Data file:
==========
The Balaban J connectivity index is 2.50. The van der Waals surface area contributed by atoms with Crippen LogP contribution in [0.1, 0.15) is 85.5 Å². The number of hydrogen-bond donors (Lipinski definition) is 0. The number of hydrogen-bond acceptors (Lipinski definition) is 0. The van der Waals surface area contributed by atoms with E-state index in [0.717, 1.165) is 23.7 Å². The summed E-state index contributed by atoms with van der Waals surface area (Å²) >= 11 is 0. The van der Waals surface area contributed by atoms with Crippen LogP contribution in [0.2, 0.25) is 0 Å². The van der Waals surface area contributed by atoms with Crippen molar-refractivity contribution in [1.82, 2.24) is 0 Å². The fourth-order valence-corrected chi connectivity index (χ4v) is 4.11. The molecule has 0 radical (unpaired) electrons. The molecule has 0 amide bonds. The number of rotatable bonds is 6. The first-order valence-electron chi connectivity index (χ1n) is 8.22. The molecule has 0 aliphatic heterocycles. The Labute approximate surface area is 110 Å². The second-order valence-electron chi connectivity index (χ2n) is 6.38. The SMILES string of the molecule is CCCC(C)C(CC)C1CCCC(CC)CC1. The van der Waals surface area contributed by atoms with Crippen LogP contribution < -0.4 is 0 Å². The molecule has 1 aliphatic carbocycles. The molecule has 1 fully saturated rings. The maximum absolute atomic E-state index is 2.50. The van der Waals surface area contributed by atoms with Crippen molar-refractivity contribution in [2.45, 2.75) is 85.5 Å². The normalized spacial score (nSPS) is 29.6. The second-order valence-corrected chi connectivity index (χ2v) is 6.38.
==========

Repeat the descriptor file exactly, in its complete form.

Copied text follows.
The Balaban J connectivity index is 2.50. The van der Waals surface area contributed by atoms with Crippen LogP contribution in [0.1, 0.15) is 85.5 Å². The number of hydrogen-bond donors (Lipinski definition) is 0. The number of hydrogen-bond acceptors (Lipinski definition) is 0. The van der Waals surface area contributed by atoms with E-state index in [0.717, 1.165) is 23.7 Å². The summed E-state index contributed by atoms with van der Waals surface area (Å²) >= 11 is 0. The van der Waals surface area contributed by atoms with Crippen LogP contribution in [0.2, 0.25) is 0 Å². The van der Waals surface area contributed by atoms with Crippen molar-refractivity contribution in [1.82, 2.24) is 0 Å². The fourth-order valence-corrected chi connectivity index (χ4v) is 4.11. The molecule has 0 radical (unpaired) electrons. The molecule has 0 amide bonds. The number of rotatable bonds is 6. The first-order valence-electron chi connectivity index (χ1n) is 8.22. The molecule has 0 aliphatic heterocycles. The Labute approximate surface area is 110 Å². The second-order valence-electron chi connectivity index (χ2n) is 6.38. The SMILES string of the molecule is CCCC(C)C(CC)C1CCCC(CC)CC1. The van der Waals surface area contributed by atoms with Crippen LogP contribution < -0.4 is 0 Å². The molecule has 1 aliphatic carbocycles. The molecule has 1 fully saturated rings. The maximum absolute atomic E-state index is 2.50. The van der Waals surface area contributed by atoms with Crippen molar-refractivity contribution in [2.45, 2.75) is 85.5 Å². The normalized spacial score (nSPS) is 29.6. The second-order valence-corrected chi connectivity index (χ2v) is 6.38.